[Date Prev][Date Next][Thread Prev][Thread Next][Date Index][Thread Index][Old Index]
Re: Should kqueue descriptors work outsid of the creating process?
On Thu, 31 May 2012 10:38:38 -0400 (EDT)
Mouse <mouse%Rodents-Montreal.ORG@localhost> wrote:
> > Recently we found out (PR kern/46463) that kqueue() file descriptors,
> > which originaly were designed to be "local process only" objects,
> > could be passed with SCM_RIGHTS messages to other processes. [...]
> > I propose to not allow sending kqueue file descriptors [...]
> > Or are there any legit uses for "foreign" kqueue()s?
> It seems to me, for what it may be worth, that this is asking the
> wrong question. Rather, I would ask whether there are illegitimate
> uses for `foreign' kqueue descriptors, and, if not, fix them to be
> passable like any other descriptors.
It's true that it's normally the parent's reponsibility to decide which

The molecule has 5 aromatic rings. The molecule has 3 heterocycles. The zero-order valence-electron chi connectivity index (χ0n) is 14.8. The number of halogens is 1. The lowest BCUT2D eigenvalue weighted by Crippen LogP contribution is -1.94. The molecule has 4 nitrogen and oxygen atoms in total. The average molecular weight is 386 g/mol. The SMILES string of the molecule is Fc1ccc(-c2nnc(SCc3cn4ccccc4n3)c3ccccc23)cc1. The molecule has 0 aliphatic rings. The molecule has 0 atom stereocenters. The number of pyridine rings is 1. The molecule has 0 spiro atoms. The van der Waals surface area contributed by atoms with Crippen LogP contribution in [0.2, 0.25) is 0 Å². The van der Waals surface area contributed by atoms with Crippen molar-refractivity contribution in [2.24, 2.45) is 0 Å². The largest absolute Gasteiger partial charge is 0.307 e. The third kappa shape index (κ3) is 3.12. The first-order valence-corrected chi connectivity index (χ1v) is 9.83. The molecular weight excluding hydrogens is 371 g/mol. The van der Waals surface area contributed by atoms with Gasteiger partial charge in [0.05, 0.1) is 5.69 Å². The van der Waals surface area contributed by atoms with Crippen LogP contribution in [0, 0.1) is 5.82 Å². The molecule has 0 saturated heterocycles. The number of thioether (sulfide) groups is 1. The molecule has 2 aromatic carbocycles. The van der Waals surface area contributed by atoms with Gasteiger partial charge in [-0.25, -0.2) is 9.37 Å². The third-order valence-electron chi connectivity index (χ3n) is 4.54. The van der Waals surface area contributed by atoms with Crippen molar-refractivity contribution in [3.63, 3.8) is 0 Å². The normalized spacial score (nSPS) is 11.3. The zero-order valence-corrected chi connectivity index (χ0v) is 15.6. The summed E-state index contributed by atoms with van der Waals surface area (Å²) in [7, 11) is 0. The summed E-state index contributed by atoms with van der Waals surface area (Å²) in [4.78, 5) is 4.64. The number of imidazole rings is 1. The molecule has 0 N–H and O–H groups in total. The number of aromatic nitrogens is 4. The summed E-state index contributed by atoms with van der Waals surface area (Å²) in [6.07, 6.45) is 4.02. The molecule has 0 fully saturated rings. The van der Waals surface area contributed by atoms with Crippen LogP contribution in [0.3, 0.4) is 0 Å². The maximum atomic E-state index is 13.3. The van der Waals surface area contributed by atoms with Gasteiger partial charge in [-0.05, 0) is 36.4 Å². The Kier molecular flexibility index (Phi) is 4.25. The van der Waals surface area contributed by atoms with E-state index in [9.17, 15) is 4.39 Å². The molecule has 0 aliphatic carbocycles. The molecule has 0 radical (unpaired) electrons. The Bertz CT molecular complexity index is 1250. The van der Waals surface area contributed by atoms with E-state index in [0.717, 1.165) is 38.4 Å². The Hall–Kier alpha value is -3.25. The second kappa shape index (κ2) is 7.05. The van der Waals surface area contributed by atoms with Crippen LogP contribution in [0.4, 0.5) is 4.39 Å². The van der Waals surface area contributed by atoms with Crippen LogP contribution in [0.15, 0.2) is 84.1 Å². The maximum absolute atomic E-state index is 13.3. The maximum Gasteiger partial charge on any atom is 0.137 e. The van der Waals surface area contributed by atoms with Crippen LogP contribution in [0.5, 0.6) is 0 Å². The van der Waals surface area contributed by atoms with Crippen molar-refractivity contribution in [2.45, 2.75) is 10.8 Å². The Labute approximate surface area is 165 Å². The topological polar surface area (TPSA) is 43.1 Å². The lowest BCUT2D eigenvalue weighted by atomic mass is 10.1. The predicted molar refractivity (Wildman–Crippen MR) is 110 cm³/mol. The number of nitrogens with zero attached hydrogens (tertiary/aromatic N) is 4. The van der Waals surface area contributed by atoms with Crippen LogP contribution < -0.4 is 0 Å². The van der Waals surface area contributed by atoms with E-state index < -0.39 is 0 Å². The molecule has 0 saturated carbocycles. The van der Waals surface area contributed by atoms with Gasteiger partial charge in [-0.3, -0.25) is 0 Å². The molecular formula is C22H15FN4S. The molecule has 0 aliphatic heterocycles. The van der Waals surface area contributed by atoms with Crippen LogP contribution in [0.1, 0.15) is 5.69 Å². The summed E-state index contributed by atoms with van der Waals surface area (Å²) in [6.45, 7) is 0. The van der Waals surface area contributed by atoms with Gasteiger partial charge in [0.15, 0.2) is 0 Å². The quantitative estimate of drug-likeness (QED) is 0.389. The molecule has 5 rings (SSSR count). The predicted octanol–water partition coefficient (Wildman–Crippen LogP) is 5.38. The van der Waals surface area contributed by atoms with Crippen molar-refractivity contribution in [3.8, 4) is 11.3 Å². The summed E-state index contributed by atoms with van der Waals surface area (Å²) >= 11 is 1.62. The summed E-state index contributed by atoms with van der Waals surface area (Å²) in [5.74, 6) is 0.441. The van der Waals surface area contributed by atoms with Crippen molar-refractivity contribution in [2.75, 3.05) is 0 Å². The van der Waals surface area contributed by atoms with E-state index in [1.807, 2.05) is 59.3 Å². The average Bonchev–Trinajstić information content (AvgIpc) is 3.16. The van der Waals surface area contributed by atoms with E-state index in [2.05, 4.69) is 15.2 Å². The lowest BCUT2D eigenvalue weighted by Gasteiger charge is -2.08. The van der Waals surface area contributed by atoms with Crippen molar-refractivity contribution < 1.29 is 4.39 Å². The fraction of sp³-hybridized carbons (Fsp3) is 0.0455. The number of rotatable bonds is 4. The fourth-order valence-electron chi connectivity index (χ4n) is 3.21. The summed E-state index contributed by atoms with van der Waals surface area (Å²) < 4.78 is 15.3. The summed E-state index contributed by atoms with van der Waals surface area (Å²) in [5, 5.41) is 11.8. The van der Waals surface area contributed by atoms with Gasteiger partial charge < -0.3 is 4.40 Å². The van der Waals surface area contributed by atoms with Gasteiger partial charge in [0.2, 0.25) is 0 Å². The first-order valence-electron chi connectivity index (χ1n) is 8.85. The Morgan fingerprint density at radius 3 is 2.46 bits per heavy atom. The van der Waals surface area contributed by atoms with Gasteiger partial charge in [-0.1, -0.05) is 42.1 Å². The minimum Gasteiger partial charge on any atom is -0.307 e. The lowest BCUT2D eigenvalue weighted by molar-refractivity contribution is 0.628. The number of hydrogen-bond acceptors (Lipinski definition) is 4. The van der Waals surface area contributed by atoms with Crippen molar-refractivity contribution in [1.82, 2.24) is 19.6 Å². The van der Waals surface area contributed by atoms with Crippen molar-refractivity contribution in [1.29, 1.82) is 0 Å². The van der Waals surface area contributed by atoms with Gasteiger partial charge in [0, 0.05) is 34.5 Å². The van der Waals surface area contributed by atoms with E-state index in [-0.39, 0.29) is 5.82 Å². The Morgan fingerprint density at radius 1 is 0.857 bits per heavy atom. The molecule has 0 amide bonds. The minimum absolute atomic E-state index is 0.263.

FDs to close or set close-on-exec before fork(2)... Was there a design
decision not to inherit kqueue descriptors for security or complexity
Since signals, signal mask, signal stack and restart/interrupt flags
are also inherited according to sigaction(2), probably that an
EVFILT_SIGNAL filter would still be valid...
But how about EVFILT_TIMER? timer_create(2) timers are not inherited,
setitimer(2) doesn't specify, but it also uses the same ptimers pool
timer_create(2) uses. EVFILT_TIMER apears to use its own system though.
For EVFILT_PROC, it appears to be for the specified process, so I guess
it might still work if inherited?
And there also EVFILT_VNODE... who knows what other filters might be
added in the future?
What I can see is that the implications of inheriting this special
descriptor are quite more complex than for normal FDs... Which makes
me think that it very well could be a design decision not to inherit
these, in which case I don't object to also prevent passing it via
SCM_RIGHTS ancillary message.
Main Index |
Thread Index |